Pizzas never went out of style, but these days it’s puffy-crusted pies or nothing. Here are four newbies to try.
Best pastries: Nea Pizza 1889
This is how ridiculous the pizza situation in this city has become: when someone says, “Meet me at the new Neapolitan pizzeria across from the German federal intelligence headquarters,” you have to ask, “Which one?” Nea Pizza 1889 and the very un-Googleable Pizzeria opened several months apart on the same bleak-looking stretch of Chausseestraße, the former a tiled takeout nook just barely bigger than its Izzo oven, the latter a slick beige-bricked date spot with a full bar. At Pizzeria, flashy combos like the truffle-scented Della Casa Bianca and the egg yolk-topped Fiorentina can’t make up for a too-salty crust.
Nea Pizza 1889, on the other hand, is as religiously Italian as Silvio Orlando in The Young Pope, with a performance to match. Chef Oscar Eisa and most of his staff were born and raised in Naples, and every ingredient gracing the chewy, blistered dough comes straight from the motherland – from the organic olive oil on the exemplary Queen Margherita to the Cetara anchovies and wild Sicilian oregano spicing up the Napule. And while sweets at most pizzerias are an afterthought, the traditional pastries baked here will make your nonna sigh with recognition. Pick up a ricotta and candied-orange tart for dessert, and a cornetto or two for tomorrow morning.
Chausseestr. 49, Mitte, daily 8-22
Best pop-up: Jaja
Have you heard of the Roccbox? It’s a portable UFO-looking gizmo that heats up to nearly 500 degrees, and it’s the reason why you’re suddenly seeing pizza at restaurants that never had it before. That includes places like the natural wine bar Jaja in Reuterkiez, whose former chef and new co-owner Hannes Broecker has been firing up absolutely stellar pies on an irregular basis since late November. The crust is sourdough, flavourful and chewy-crisp, but it’s the ingenious, always-changing, local, seasonal and artisanal topping combos that keep Neuköllners coming back for more.
Depending on the weekend, your pizza might come with homemade sauerkraut and sustainably caught Nordic sardines, morel mushrooms and cheese from Brandenburg dairy Urstrom Kaese, or – the one that won me over – a spicy-meaty-earthy mix of fennel salami, padron peppers, buffalo mozzarella and hot sauce. Locavore scene star Otto has been doing something very similar across town, but for the price (€10 versus €12-15) and risk of the pizza selling out before you get there (low versus considerable), Jaja gets the nod.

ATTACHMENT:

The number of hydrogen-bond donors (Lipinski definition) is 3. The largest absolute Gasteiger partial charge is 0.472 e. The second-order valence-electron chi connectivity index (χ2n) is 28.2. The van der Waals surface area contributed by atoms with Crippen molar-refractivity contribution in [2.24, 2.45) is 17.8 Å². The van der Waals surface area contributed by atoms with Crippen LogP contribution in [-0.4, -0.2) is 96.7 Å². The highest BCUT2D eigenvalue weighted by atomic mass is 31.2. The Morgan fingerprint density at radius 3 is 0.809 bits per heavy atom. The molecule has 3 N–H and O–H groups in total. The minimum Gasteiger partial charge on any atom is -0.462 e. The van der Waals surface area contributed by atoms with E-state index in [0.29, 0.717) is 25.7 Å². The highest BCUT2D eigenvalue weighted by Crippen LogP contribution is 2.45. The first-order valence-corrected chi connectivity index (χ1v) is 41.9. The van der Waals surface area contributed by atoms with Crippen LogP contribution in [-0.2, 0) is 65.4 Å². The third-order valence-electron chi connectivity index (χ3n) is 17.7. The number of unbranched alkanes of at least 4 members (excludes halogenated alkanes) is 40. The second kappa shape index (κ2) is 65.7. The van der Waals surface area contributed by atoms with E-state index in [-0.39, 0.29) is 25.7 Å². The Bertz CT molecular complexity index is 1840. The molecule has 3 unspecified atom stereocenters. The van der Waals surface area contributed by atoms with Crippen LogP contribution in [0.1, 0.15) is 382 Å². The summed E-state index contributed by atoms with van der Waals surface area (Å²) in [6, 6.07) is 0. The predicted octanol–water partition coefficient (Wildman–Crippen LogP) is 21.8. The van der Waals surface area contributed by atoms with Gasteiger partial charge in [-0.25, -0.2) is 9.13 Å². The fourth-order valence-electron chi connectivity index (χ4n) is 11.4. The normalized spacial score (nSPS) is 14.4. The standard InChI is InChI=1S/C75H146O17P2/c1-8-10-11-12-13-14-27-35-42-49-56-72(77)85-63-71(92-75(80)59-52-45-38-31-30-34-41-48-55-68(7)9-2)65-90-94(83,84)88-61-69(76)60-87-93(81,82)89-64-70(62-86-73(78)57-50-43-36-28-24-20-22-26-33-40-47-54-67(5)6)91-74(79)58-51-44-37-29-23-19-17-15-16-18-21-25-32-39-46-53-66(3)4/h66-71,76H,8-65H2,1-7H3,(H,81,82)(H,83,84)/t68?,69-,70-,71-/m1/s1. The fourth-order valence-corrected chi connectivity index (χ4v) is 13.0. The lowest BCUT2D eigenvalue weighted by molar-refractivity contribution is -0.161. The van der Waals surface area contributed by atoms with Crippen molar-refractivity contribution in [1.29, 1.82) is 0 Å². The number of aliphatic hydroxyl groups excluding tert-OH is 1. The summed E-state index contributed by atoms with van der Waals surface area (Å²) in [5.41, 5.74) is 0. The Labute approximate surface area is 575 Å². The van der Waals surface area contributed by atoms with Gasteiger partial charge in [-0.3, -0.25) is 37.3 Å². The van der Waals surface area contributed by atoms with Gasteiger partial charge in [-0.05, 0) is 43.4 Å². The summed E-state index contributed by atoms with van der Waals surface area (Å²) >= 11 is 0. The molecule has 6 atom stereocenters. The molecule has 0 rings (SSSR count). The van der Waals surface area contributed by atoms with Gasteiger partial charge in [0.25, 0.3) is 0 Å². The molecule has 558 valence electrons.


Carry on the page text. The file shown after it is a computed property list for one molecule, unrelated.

Weichselstr. 7, Neukölln, check @jaja.berlin on Instagram for next pizza dates
Best pregaming: Gambino’s Pizza and Highballs
For a place that sounds like it belongs in a strip mall off the New Jersey interstate, Gambino’s Pizza and Highballs takes its food seriously. Head pizzaiolo Robert D’Elia has made the rounds from Cecconi’s in Soho House to Moabit gem Mangiare, and he’s got the crust to show for it: perfectly formed and ultra-light, an ideal canvas for tangy tomato sauce and smoked mozzarella or a gut-busting four-cheese blend with knife-like shards of baked Parmesan.
It’s not for vegans – the sole meatless, cheeseless pie on the menu, the Vegana, is a rather sad affair – and Futura up the road might have a better overall product. But given Gambino’s club-and bar-adjacent location, its scene pedigree (the tatted-up, Naples-born owner was last seen co-running Mitte BBQ and nightspot Chicago Williams) and those highballs (basically long drinks served in smaller glasses), expect it to be a whole lot of fun once restaurants are back in full swing.
Sonntagstr. 30, Friedrichshain, daily 12-21
Best promise: Mamida
Those who unleash strings of Italian curses at the sight of pineapple on pizza should probably avoid Prenzlauer Berg’s Mamida. The menu starts with margherita and marinara, then immediately veers into wilder territory: pickled pears, crumbled almond tarallo (mini breadsticks), or – vaffanculo! – pulled pork and pineapple ketchup. Blame former Gazzo head chef Mikel Plasari, who’s going for a “contemporary international” vibe with this new project and stresses that his pizza is not Neapolitan, despite sharing some crust similarities.
About that crust: it’s sourdough, a new formula developed with the help of a chemist, and dominates to the point where I had to ponder whether I was eating pizza or puffy-edged flatbread with stuff sprinkled on it. But there was something alchemically delicious about the combination of celeriac veloute, wild garlic pesto and truffle oil on the vegan Truffle Sensation, or the pureed asparagus, bacon spread (from Gazzo salsiccia supplier The Sausage Man Never Sleeps) and violet-coloured potato chips on the Purple Jam. Toppings change every few months, and you can bet I’ll be back to see what else the crew has in store.
Dunckerstr. 80a, Prenzlauer Berg, Tue-Sun 17-22
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